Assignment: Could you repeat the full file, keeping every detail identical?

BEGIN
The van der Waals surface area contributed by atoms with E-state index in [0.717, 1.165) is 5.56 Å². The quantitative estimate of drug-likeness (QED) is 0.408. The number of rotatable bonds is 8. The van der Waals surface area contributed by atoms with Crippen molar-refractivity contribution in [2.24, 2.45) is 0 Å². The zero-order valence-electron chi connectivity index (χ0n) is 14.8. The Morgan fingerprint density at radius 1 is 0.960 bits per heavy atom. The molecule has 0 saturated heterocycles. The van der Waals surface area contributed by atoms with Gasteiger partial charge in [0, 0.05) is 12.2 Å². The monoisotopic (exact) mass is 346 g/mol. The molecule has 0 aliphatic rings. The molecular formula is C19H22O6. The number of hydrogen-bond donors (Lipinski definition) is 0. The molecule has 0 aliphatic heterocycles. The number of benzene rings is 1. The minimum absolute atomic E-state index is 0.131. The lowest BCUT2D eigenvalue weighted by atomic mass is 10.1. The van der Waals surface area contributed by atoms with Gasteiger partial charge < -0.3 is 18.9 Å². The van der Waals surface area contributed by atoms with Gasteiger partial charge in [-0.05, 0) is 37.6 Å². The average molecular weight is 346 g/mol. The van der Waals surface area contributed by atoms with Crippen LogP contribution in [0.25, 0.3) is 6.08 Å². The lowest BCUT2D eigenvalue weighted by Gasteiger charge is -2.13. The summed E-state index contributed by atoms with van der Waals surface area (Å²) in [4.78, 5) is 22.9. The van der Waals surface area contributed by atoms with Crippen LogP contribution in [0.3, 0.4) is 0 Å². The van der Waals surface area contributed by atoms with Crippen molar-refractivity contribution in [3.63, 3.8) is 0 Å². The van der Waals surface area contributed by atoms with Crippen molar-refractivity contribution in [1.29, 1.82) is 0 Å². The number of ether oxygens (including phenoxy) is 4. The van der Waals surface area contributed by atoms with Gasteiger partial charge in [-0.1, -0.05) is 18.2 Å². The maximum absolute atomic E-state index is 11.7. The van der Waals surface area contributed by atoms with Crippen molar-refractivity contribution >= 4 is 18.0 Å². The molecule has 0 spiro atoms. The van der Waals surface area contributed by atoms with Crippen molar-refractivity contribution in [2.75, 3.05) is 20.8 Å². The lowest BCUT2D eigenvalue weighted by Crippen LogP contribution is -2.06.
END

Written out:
The van der Waals surface area contributed by atoms with E-state index in [0.717, 1.165) is 5.56 Å². The quantitative estimate of drug-likeness (QED) is 0.408. The number of rotatable bonds is 8. The van der Waals surface area contributed by atoms with Crippen molar-refractivity contribution in [2.24, 2.45) is 0 Å². The zero-order valence-electron chi connectivity index (χ0n) is 14.8. The Morgan fingerprint density at radius 1 is 0.960 bits per heavy atom. The molecule has 0 saturated heterocycles. The van der Waals surface area contributed by atoms with Gasteiger partial charge in [0, 0.05) is 12.2 Å². The monoisotopic (exact) mass is 346 g/mol. The molecule has 0 aliphatic rings. The molecular formula is C19H22O6. The number of hydrogen-bond donors (Lipinski definition) is 0. The molecule has 0 aliphatic heterocycles. The number of benzene rings is 1. The minimum absolute atomic E-state index is 0.131. The lowest BCUT2D eigenvalue weighted by atomic mass is 10.1. The van der Waals surface area contributed by atoms with Gasteiger partial charge < -0.3 is 18.9 Å². The van der Waals surface area contributed by atoms with Gasteiger partial charge in [-0.05, 0) is 37.6 Å². The average molecular weight is 346 g/mol. The van der Waals surface area contributed by atoms with Crippen LogP contribution in [0.25, 0.3) is 6.08 Å². The lowest BCUT2D eigenvalue weighted by Gasteiger charge is -2.13. The summed E-state index contributed by atoms with van der Waals surface area (Å²) in [4.78, 5) is 22.9. The van der Waals surface area contributed by atoms with Crippen LogP contribution in [0.3, 0.4) is 0 Å². The van der Waals surface area contributed by atoms with Crippen molar-refractivity contribution in [3.63, 3.8) is 0 Å². The van der Waals surface area contributed by atoms with Crippen molar-refractivity contribution in [1.29, 1.82) is 0 Å². The number of ether oxygens (including phenoxy) is 4. The van der Waals surface area contributed by atoms with Gasteiger partial charge in [-0.1, -0.05) is 18.2 Å². The maximum absolute atomic E-state index is 11.7. The van der Waals surface area contributed by atoms with Crippen molar-refractivity contribution >= 4 is 18.0 Å². The molecule has 0 spiro atoms. The van der Waals surface area contributed by atoms with Crippen molar-refractivity contribution in [2.75, 3.05) is 20.8 Å². The lowest BCUT2D eigenvalue weighted by Crippen LogP contribution is -2.06.